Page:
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Postage stamps and postal history of the Cayman Islands

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Postage stamps and postal history of the Cayman Islands

A pictorial stamp of 1938.

The Cayman Islands, a British Overseas Territory located in the western Caribbean Sea, came under British control in 1670, as a dependency of Jamaica, continuing in that status until 1962.

Early days

The Caymans had no regular postal system until April 1889, when stamps of Jamaica came into use. There two known postmarks, "GRAND CAYMAN" for Stake Bay.[1] Jamaican stamps were valid until 19 February 1901.

First stamps

The first stamps of the Caymans were issued in November 1900. They were two Key Plate designs depicting Queen Victoria, with values of 1/2d and 1d. These were used for little over a year before being superseded by the same design, but with Edward VII.

Shortages of stamps occurred in 1907, and frankings for short periods in May and October.

At the end of 1907, a new version of the Key Plate design included the inscription "POSTAGE & REVENUE", as they were now allowed for use as revenue stamps. In 1908 a 1/4d stamp appeared, with a design consisting of the denomination in an oval frame.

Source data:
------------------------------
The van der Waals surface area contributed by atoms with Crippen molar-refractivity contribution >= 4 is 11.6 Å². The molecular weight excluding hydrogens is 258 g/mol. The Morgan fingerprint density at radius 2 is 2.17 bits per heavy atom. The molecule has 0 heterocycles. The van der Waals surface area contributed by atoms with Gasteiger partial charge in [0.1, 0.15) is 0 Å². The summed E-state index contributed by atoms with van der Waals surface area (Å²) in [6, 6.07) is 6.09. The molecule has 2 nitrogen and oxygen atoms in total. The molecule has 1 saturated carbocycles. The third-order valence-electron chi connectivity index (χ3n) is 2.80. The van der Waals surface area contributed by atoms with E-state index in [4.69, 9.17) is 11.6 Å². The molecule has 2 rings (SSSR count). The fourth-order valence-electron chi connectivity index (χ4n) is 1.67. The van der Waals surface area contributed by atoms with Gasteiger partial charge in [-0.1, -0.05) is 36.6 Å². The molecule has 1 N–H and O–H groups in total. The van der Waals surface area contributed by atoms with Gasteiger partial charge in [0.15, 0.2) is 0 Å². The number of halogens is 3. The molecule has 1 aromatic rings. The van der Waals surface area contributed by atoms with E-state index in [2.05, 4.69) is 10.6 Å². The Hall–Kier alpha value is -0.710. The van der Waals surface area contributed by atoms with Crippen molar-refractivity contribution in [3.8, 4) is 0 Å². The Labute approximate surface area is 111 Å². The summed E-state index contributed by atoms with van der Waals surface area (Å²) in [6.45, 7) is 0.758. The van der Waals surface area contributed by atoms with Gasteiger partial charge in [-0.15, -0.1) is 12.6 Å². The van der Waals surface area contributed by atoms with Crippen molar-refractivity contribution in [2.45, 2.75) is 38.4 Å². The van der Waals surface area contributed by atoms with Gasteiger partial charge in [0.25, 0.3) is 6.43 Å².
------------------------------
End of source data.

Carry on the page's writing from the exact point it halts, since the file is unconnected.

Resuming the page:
The Key Plate continued in use with George V in 1912, then gave way to a new design in 1921.

First commemoratives

The Caymans' first William IV facing each other, with palm trees in between.

The first Queen Elizabeth ascended the throne, and two new designs added, for 4d and 1-pound denominations.

A set of two stamps issued 4 July 1959 marked the Caymans' new constitution, and on 28 November 1962 a new definitive series came out.

References and sources

References
  1. ^ Rossiter, Stuart & John Flower. The Stamp Atlas. London: Macdonald, 1986, p.150. ISBN 0-356-10862-7
Sources

Further reading

  • Oliver, Ed. The Post Cards of the Cayman Islands including Cayman Brac and drawings of Little Cayman. Cayman Islands: EDO Ltd., 1993.
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